Ruth Dombey’s LibDems in Sutton are refusing to discuss a council development project which has already gone £14million over budget before a single brick has been laid.
Sutton wants to bulldoze 25 council homes on Beech Tree Place in the town centre and replace them with three blocks of flats.
The 93-flat scheme was originally meant to cost £30million, but Liberal Democrat councillors on a committee last week voted through a new budget of £44.2million.
Clearly jealous of Croydon’s Brick by Brick money pit, Sutton appears to have come up with their own wizard wheeze for squandering huge amounts of public money, and risking delivering less than might be hoped for.
It might be more than mere coincidence that Beech Tree Place is being pushed through at a local authority where Richard Simpson is “strategic director resources” (“strategic”, no less!). Simpson was holding the purse strings in Croydon for six years, until 2019, and was the first company director appointed when council-owned housing developer Brick by Brick was formed.
Sutton has been kicking around the Beech Tree Place project for at least four years. With the existing houses having been built in the 1950s, the council “does not consider that the status quo of continued maintenance can deliver fit for purpose homes”.
Last week, Sutton’s “urgency committee” (yes, it is really called that) met and the LibDem majority approved the 50per cent budget hike for the development. Tory councillors on the committee voted against.
Labour and independent councillors have been denied any seats on the urgency committee, and so they have called for the matter to be debated at full council.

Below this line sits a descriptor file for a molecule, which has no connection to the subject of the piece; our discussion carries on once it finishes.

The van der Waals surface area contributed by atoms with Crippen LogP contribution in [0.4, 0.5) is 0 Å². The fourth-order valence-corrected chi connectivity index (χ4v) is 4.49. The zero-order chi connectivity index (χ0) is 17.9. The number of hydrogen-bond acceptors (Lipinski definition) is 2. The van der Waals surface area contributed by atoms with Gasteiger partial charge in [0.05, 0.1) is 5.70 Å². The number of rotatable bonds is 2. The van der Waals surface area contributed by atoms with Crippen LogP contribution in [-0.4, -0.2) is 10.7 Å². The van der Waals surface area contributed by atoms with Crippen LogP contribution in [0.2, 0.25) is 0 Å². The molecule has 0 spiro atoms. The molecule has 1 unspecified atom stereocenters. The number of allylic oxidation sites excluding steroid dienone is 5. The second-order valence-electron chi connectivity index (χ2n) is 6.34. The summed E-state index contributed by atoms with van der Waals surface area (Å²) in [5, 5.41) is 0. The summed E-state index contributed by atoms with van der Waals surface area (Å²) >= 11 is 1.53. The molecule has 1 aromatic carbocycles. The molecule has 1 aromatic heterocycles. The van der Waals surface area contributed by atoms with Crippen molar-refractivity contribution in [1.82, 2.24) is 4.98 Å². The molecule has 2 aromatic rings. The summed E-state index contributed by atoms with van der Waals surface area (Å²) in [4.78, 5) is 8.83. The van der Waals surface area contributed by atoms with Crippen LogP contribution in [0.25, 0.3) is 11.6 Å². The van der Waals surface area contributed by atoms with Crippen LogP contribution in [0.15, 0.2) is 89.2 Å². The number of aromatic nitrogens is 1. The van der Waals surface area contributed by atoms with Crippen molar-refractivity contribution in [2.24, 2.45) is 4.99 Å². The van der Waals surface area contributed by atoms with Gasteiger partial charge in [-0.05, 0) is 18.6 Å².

But council leader Dombey and the LibDems have refused.
The Beech Tree Place scheme was granted planning permission in March this year. It comprises one four-storey and two six-storey blocks.
Now, with the £44million budget approved, Sutton Council is having to go cap-in-hand to the Greater London Authority for additional grants worth £2.24million, in order that they can start work on the project by the end of this month. Sutton has already received £6.4million from the GLA towards the scheme.
Opposition councillors on the urgency committee voted against the project’s new budget because, as one said, “contractors might see us as an easy touch with the amount we’ve allowed them to increase their costs”.
At the committee meeting, Spencer Palmer, Sutton’s director of housing, admitted that planning approval was granted based on an estimated budget of £30million.
“Having completed the detailed design and tender process, the total cost of the scheme has increased significantly to £44.2million,” Palmer said.
A report submitted to the committee recommended using the GLA money to make the scheme 100per cent rented properties, to “eliminate the council’s exposure to sales risk on the shared ownership units”. The report claimed that this would allow the council to make a profit on the scheme.
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